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Workers Take Action over Budgets and Staffing Levels

Update on Planned Nursing Home Strike

In fairly recent news, and as we had discussed previously in this blog space, about 3,500 nursing home staffers in Connecticut voted to go on strike to protest their wages, which in some places were not too far above the state’s minimum wage level. The workers set to go on strike hoped to push the state to re-think its budgeting when it comes to Medicaid funding. A proposed budget would have kept the level of Medicaid dollars going to nursing home as flat, rather than increasing the funding as tied to increasing costs.

Nursing homes could potentially be exempt from other Medicaid cuts under the governor’s proposal, but the lack of funding increase would still have an impact. Medicaid comprises a substantial revenue stream for nursing homes and thus salaries and wages for nursing home employees, would reduce money available to pay those workers and could possibly force some to accept stagnant wages, reduced hours, or even lose their jobs. The strike was set to go into effect on April 24th, though the workers through their union agreed to delay the work stoppage upon a request from the governor while he and legislators continue to work out a resolution on the budget. A strike would otherwise reportedly affect 27 nursing homes across the state, spanning 20 different neighborhoods, leaving those facilities with even fewer staffers to tend to residents, and having to look into temporary replacements.

Strike in New York

Now, downstate New York is experiencing nursing home worker activism. In New York City, Long Island, and Westchester, Rockland and Orange counties, 18,000 nursing home workers picketed in the streets to protest the lack of a contract since the prior contract expired at the end of last September. As was reported, a key concern of the picketing workers is the staffing levels at nursing homes where they work – specifically, the use of temporary workers to assist full-time workers at facilities that lack enough full-time workers. Such an issue is nothing new in the nursing home industry across the country.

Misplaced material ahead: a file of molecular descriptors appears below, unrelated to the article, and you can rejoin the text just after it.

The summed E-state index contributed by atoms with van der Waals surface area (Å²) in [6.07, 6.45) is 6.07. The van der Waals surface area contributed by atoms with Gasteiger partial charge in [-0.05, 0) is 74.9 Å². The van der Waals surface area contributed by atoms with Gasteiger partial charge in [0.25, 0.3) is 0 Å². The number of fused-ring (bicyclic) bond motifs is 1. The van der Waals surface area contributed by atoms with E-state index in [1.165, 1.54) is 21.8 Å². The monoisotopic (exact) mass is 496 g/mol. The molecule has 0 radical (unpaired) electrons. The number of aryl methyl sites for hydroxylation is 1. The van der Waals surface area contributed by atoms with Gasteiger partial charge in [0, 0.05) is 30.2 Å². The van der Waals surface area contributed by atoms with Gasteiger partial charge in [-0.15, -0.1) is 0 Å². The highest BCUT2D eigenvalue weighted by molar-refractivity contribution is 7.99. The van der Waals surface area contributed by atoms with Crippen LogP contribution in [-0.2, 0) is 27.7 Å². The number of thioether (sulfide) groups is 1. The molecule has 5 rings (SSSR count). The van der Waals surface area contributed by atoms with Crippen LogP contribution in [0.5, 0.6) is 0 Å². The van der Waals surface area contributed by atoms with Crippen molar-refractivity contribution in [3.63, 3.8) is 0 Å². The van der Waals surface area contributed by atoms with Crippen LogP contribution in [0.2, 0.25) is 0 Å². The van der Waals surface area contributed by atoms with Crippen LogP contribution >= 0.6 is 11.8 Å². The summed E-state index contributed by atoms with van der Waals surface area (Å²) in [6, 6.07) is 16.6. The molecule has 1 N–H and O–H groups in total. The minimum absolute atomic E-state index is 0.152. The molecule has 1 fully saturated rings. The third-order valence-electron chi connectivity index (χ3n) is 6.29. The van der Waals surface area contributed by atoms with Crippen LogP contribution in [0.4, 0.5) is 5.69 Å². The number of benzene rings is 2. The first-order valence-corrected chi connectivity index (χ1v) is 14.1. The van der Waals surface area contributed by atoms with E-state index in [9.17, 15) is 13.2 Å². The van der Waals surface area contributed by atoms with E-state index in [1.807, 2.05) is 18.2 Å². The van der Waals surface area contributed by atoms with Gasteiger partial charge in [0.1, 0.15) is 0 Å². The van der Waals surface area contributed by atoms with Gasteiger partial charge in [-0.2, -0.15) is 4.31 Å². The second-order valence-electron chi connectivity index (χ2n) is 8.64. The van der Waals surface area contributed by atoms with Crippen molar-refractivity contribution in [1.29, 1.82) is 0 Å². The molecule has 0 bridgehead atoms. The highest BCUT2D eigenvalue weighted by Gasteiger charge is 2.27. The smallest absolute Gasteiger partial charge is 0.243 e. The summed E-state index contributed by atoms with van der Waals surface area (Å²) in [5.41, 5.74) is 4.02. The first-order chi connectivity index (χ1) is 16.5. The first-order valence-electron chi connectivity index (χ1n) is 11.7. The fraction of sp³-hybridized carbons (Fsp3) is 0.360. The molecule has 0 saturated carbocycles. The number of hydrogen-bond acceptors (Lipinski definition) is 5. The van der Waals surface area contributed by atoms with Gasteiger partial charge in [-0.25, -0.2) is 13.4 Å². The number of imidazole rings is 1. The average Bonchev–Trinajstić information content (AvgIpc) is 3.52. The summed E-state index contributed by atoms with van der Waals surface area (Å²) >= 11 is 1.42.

Reducing full-time staff can be a way to reduce costs since there are fewer salaries and wages to pay, and the ownership can keep more revenue and thus reap greater profits. However, this can come at a grave cost where residents do not get the adequate attention and care that they need because there are not enough full-time staffers. And worse, using cheaper temporary staffers who may not be as knowledgeable about protocols and may not be as skilled as full-time workers, can also have an adverse impact on residents.

Nursing home nurses and aides must ensure residents receive the right medications and dosages at the right times, must be fed food and hydrated properly to avoid malnourishment and dehydration, and to ensure they are uncomfortable, don’t suffer falls or wander away, and generally make sure they are living comfortably and healthily. There is also something to be said about full-time staffers who have been there long enough to have developed a rapport with residents and to understand what they need. New York, like Illinois, is one of the worst rated states for nursing home quality of care. The recent picketing in downstate New York took place around approximately 160 nursing homes.

Ultimately, budgets and staff levels impact both staff as well as residents. Hopefully workers, their employers, and respective state governments can reach resolutions that are in the best interests for residents.

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